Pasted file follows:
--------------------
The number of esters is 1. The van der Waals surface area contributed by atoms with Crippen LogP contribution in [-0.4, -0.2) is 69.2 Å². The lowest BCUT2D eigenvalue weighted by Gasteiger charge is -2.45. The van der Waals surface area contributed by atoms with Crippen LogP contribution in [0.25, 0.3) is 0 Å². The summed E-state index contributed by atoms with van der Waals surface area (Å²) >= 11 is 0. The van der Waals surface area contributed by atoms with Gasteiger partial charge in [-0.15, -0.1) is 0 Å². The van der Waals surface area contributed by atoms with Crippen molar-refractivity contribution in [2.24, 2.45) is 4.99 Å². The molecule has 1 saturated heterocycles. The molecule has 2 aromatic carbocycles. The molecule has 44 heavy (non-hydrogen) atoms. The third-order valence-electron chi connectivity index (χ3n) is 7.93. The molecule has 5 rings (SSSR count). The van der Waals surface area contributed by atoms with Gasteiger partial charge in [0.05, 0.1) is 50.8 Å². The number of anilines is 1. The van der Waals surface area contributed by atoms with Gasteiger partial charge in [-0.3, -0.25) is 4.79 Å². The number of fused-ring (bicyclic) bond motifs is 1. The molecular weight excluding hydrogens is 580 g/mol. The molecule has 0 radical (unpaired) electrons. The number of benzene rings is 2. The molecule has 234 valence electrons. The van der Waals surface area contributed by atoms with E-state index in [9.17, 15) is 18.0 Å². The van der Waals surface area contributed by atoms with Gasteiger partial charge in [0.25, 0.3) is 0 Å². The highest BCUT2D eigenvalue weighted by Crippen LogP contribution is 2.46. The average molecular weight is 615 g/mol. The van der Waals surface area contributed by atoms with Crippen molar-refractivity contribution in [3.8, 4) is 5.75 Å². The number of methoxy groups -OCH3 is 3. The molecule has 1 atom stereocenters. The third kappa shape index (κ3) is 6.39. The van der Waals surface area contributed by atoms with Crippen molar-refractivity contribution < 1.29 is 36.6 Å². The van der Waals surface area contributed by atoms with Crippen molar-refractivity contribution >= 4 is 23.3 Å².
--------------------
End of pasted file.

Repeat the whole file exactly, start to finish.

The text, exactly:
The number of esters is 1. The van der Waals surface area contributed by atoms with Crippen LogP contribution in [-0.4, -0.2) is 69.2 Å². The lowest BCUT2D eigenvalue weighted by Gasteiger charge is -2.45. The van der Waals surface area contributed by atoms with Crippen LogP contribution in [0.25, 0.3) is 0 Å². The summed E-state index contributed by atoms with van der Waals surface area (Å²) >= 11 is 0. The van der Waals surface area contributed by atoms with Gasteiger partial charge in [-0.15, -0.1) is 0 Å². The van der Waals surface area contributed by atoms with Crippen molar-refractivity contribution in [2.24, 2.45) is 4.99 Å². The molecule has 1 saturated heterocycles. The molecule has 2 aromatic carbocycles. The molecule has 44 heavy (non-hydrogen) atoms. The third-order valence-electron chi connectivity index (χ3n) is 7.93. The molecule has 5 rings (SSSR count). The van der Waals surface area contributed by atoms with Gasteiger partial charge in [0.05, 0.1) is 50.8 Å². The number of anilines is 1. The van der Waals surface area contributed by atoms with Gasteiger partial charge in [-0.3, -0.25) is 4.79 Å². The number of fused-ring (bicyclic) bond motifs is 1. The molecular weight excluding hydrogens is 580 g/mol. The molecule has 0 radical (unpaired) electrons. The number of benzene rings is 2. The molecule has 234 valence electrons. The van der Waals surface area contributed by atoms with E-state index in [9.17, 15) is 18.0 Å². The van der Waals surface area contributed by atoms with Gasteiger partial charge in [0.25, 0.3) is 0 Å². The highest BCUT2D eigenvalue weighted by Crippen LogP contribution is 2.46. The average molecular weight is 615 g/mol. The van der Waals surface area contributed by atoms with Crippen molar-refractivity contribution in [3.8, 4) is 5.75 Å². The number of methoxy groups -OCH3 is 3. The molecule has 1 atom stereocenters. The third kappa shape index (κ3) is 6.39. The van der Waals surface area contributed by atoms with Crippen molar-refractivity contribution < 1.29 is 36.6 Å². The van der Waals surface area contributed by atoms with Crippen molar-refractivity contribution >= 4 is 23.3 Å².